Surviving a financial setback
My husband lost his job about 4 months ago and we're now living solely on my income until he finds a new job. At first we weren't too worried about making ends meet but now we realize that we really need two incomes. Recently, I've been skipping some of smaller bills to pay our larger obligations (mortgage and car payments). I see my FICO score has plummeted lately - I assume because of these missed payments. Is this downward spiral inevitable for people in our situation?
Los Angeles, California
I'm sorry to hear about your husband's job loss and the position that you find yourselves in because of it. It often feels like a perpetual downswing when money gets tight; you can't pay your bills which hurts your FICO® score, which in turn can limit your credit options. There are no set guidelines to help you determine which accounts to prioritize, but we can help you understand how your FICO score is going to consider different courses of action. Let's take a look at dealing with different obligations when money gets tight.
Utility bills - you may have noticed that utility bills, such as phone, gas and water aren't listed on your credit report. Since they aren't listed on your credit report, they aren't factored into your FICO score, right? Sort of, as long as they are paid as agreed, they won't have any impact on your score. However, if you skip utility payments, the utility companies may submit these unpaid accounts to collection agencies, which can report them to the credit bureaus where they'll be considered negatively by your FICO score. The take-away here - don't neglect these bills just because they aren't listed on your credit report, they can still damage your FICO score if not paid as agreed.
Credit cards - there are many different strategies for managing your credit cards when you can't afford to pay off your balances each month. Here are two things you should do to prevent your FICO score from tumbling:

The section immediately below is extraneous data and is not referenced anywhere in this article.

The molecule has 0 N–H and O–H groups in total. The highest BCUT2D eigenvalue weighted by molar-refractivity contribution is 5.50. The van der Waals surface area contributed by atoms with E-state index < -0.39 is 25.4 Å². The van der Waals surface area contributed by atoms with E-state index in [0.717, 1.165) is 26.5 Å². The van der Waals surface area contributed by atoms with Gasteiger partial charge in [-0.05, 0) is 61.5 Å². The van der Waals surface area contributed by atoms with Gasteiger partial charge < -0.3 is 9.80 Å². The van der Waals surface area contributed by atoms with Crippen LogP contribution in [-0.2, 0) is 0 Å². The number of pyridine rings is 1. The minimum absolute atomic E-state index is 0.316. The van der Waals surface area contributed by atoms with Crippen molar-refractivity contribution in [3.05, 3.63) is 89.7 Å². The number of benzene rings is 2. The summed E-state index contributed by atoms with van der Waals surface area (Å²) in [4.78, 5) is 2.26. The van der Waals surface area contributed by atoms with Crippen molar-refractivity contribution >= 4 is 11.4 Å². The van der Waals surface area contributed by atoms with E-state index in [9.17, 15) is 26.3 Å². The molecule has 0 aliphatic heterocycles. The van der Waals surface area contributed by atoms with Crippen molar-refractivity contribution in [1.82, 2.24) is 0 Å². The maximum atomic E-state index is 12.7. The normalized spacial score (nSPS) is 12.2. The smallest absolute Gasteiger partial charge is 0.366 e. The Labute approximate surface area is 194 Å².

- Pay at least the minimums on all of your cards.
- Don't let any account go so delinquent that the account gets turned over to a collection agency or the lender takes you to small claims court.
Paying the minimums will keep your accounts in good standing even if you're not devoting much towards your balances. Hopefully, when you again have two incomes you can pay more than the minimums and work down the balances. Making sure a debt doesn't get submitted to a collection agency is very important. Keep this in mind - you can always get a delinquent account back in good standing by getting caught up with your payments, but once it is charged-off as a loss you probably can't salvage that account; and a charge-off or collection on your credit report is something you really want to avoid.
While there are many considerations when managing your credit when money is tight, keeping these things in mind can help keep your FICO score healthy. A good FICO score can help preserve your credit options open when you're in a better position to take advantage of them. From the entire myFICO team, we hope that you get through this difficult time and both you and your husband find your financial footing again very soon.